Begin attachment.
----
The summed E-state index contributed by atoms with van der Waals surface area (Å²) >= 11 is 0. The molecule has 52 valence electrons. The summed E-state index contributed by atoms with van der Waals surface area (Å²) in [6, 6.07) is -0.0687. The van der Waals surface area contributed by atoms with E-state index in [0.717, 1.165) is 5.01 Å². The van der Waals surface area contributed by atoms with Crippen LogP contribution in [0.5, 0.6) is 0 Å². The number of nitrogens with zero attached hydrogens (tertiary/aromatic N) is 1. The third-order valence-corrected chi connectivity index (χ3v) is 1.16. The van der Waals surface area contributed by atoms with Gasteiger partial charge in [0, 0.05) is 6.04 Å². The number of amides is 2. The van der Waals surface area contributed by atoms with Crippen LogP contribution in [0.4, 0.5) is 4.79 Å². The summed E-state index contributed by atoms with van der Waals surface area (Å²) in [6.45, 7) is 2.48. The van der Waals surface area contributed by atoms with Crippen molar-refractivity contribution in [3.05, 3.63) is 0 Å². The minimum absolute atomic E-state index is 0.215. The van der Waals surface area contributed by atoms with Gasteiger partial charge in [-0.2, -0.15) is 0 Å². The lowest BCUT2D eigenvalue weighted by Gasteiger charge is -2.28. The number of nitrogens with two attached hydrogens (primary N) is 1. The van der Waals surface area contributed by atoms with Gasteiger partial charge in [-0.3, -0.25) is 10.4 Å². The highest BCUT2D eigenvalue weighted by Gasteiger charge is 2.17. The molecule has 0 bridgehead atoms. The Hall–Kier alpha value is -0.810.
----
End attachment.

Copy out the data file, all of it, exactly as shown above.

The summed E-state index contributed by atoms with van der Waals surface area (Å²) >= 11 is 0. The molecule has 52 valence electrons. The summed E-state index contributed by atoms with van der Waals surface area (Å²) in [6, 6.07) is -0.0687. The van der Waals surface area contributed by atoms with E-state index in [0.717, 1.165) is 5.01 Å². The van der Waals surface area contributed by atoms with Crippen LogP contribution in [0.5, 0.6) is 0 Å². The number of nitrogens with zero attached hydrogens (tertiary/aromatic N) is 1. The third-order valence-corrected chi connectivity index (χ3v) is 1.16. The van der Waals surface area contributed by atoms with Gasteiger partial charge in [0, 0.05) is 6.04 Å². The number of amides is 2. The van der Waals surface area contributed by atoms with Crippen LogP contribution in [0.4, 0.5) is 4.79 Å². The summed E-state index contributed by atoms with van der Waals surface area (Å²) in [6.45, 7) is 2.48. The van der Waals surface area contributed by atoms with Crippen molar-refractivity contribution in [3.05, 3.63) is 0 Å². The minimum absolute atomic E-state index is 0.215. The van der Waals surface area contributed by atoms with Gasteiger partial charge in [-0.2, -0.15) is 0 Å². The lowest BCUT2D eigenvalue weighted by Gasteiger charge is -2.28. The number of nitrogens with two attached hydrogens (primary N) is 1. The van der Waals surface area contributed by atoms with Gasteiger partial charge in [-0.3, -0.25) is 10.4 Å². The highest BCUT2D eigenvalue weighted by Gasteiger charge is 2.17. The molecule has 0 bridgehead atoms. The Hall–Kier alpha value is -0.810.